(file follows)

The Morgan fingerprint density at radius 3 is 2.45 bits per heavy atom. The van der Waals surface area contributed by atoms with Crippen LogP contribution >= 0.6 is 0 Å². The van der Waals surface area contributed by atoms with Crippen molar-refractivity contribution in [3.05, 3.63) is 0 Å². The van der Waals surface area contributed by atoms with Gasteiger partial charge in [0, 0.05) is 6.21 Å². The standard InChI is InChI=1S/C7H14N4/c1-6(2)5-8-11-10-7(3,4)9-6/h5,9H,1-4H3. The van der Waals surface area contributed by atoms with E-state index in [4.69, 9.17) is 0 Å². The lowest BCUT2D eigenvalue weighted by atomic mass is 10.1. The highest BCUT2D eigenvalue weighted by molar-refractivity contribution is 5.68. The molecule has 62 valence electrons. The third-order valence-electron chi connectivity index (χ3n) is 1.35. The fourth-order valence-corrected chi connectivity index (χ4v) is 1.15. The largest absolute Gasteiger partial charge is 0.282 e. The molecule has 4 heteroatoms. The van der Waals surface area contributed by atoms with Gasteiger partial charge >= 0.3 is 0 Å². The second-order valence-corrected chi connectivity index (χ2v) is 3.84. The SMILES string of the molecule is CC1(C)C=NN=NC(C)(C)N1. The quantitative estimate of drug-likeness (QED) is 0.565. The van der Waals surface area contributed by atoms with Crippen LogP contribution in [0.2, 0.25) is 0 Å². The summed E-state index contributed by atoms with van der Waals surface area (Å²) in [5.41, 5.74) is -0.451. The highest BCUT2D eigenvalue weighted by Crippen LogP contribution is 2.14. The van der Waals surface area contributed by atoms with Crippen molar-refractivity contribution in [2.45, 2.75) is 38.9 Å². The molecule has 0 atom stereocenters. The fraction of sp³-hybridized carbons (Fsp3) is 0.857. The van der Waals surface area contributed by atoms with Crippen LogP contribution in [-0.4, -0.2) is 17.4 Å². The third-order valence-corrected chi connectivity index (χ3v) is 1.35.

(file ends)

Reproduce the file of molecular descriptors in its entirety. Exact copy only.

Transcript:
The Morgan fingerprint density at radius 3 is 2.45 bits per heavy atom. The van der Waals surface area contributed by atoms with Crippen LogP contribution >= 0.6 is 0 Å². The van der Waals surface area contributed by atoms with Crippen molar-refractivity contribution in [3.05, 3.63) is 0 Å². The van der Waals surface area contributed by atoms with Gasteiger partial charge in [0, 0.05) is 6.21 Å². The standard InChI is InChI=1S/C7H14N4/c1-6(2)5-8-11-10-7(3,4)9-6/h5,9H,1-4H3. The van der Waals surface area contributed by atoms with E-state index in [4.69, 9.17) is 0 Å². The lowest BCUT2D eigenvalue weighted by atomic mass is 10.1. The highest BCUT2D eigenvalue weighted by molar-refractivity contribution is 5.68. The molecule has 62 valence electrons. The third-order valence-electron chi connectivity index (χ3n) is 1.35. The fourth-order valence-corrected chi connectivity index (χ4v) is 1.15. The largest absolute Gasteiger partial charge is 0.282 e. The molecule has 4 heteroatoms. The van der Waals surface area contributed by atoms with Gasteiger partial charge >= 0.3 is 0 Å². The second-order valence-corrected chi connectivity index (χ2v) is 3.84. The SMILES string of the molecule is CC1(C)C=NN=NC(C)(C)N1. The quantitative estimate of drug-likeness (QED) is 0.565. The van der Waals surface area contributed by atoms with Crippen LogP contribution in [0.2, 0.25) is 0 Å². The summed E-state index contributed by atoms with van der Waals surface area (Å²) in [5.41, 5.74) is -0.451. The highest BCUT2D eigenvalue weighted by Crippen LogP contribution is 2.14. The van der Waals surface area contributed by atoms with Crippen molar-refractivity contribution in [2.45, 2.75) is 38.9 Å². The molecule has 0 atom stereocenters. The fraction of sp³-hybridized carbons (Fsp3) is 0.857. The van der Waals surface area contributed by atoms with Crippen LogP contribution in [-0.4, -0.2) is 17.4 Å². The third-order valence-corrected chi connectivity index (χ3v) is 1.35.